ExxonMobil (XOM -1.58%) is a titan. As recently as 2007, it sat atop the Fortune 500 with a market cap of $426 million. Today, it sits outside the top 10 -- surpassed over the last 15 years by Apple (AAPL 0.30%), Microsoft (MSFT 0.67%), and Amazon (AMZN 0.91%), to name just a few.
However, ExxonMobil is flipping the script this year. After years of underperforming technology-sector megacaps, Exxon is making up ground. Its 42% year-to-date gain is well ahead of Apple, Microsoft, and Amazon -- all of whom have seen their share prices retreat in 2022.
So is now the time to buy ExxonMobil? Here are two reasons to pull the trigger now and one reason to hesitate.
The first reason to buy: ExxonMobil is awash in a sea of cash
With oil and gas prices soaring, ExxonMobil is generating cash hand over fist. The company recorded $36.1 billion of free cash flow (FCF) in 2021 -- its highest total since 2009. Even though its debt load ballooned during the pandemic, ExxonMobil prioritized shoring up its balance sheet last year by paying down $19.7 billion in debt, a reduction of 29%. This gives the company some breathing room, and it's likely to return more of its FCF to investors in the future.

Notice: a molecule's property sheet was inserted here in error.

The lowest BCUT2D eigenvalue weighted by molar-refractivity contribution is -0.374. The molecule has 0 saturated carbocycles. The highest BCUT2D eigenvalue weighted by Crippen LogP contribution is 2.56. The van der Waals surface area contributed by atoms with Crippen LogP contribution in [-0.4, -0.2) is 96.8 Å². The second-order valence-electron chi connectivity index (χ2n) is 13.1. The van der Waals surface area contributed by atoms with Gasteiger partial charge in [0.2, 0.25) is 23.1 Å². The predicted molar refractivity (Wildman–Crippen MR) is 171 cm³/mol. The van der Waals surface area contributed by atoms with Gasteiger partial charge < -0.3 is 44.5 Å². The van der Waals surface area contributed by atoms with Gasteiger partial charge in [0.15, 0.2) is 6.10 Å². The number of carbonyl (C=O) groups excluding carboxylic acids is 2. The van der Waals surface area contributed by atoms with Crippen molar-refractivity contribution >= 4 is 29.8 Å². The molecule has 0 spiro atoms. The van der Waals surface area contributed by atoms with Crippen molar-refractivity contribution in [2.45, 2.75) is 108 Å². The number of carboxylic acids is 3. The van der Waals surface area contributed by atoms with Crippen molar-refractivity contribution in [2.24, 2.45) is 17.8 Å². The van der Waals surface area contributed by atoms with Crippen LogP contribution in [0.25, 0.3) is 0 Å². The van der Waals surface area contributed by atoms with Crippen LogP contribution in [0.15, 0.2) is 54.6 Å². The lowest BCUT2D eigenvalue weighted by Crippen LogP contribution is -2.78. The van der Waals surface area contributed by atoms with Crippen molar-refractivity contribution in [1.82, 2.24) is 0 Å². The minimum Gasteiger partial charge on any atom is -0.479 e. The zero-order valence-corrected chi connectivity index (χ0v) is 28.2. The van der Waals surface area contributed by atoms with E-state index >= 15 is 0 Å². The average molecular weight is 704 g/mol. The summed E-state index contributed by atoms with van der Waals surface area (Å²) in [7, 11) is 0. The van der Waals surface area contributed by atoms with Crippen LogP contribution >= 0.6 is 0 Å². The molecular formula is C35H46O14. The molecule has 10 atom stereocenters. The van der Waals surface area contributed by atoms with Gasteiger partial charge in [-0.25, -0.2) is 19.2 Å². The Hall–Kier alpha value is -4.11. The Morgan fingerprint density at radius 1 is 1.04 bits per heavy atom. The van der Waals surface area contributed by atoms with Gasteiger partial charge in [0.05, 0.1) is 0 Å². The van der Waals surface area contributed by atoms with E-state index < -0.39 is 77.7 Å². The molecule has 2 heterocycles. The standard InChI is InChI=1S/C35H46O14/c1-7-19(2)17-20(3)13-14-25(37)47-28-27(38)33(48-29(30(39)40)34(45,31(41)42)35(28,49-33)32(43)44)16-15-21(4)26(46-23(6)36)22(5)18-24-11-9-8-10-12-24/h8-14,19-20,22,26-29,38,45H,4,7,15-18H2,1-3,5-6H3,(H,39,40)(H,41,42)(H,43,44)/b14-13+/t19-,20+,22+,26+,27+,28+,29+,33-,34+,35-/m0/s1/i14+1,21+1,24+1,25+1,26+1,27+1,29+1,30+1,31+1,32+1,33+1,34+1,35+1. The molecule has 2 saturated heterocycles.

The second reason to buy: A rock-solid dividend
There's one thing that ExxonMobil has done every year without fail, dating back 39 years: It raised its annual dividend. The company managed to extend the streak even during the pandemic.
With revenues soaring and FCF approaching record highs, everyone expects ExxonMobil to continue the tradition. The only question is by how much. Furthermore, with the cash accumulating, a special dividend or an increase to the existing $10 billion share buyback program isn't unreasonable.
One reason to hesitate
If there's one thing to remember about energy stocks, it's that they're cyclical. Energy prices rise, and they fall, too. It's impossible to predict when this will happen, but it surely will, and it's a risk for ExxonMobil, just like any other energy company. Whether it is due to additional supply coming online from a country like Iran or Venezuela, changes to U.S. domestic energy policy that might incentivize more production, or something else entirely, oil prices will likely eventually move lower. And when they do, ExxonMobil's share price is likely to fall.
The above 20-year chart shows how the two move in tandem. During some stretches, the correlation approached 1.0, meaning that ExxonMobil's stock price moved in perfect harmony with oil prices. The company can somewhat insulate itself by keeping costs low, but ultimately, the stock price will suffer if oil prices take a nosedive.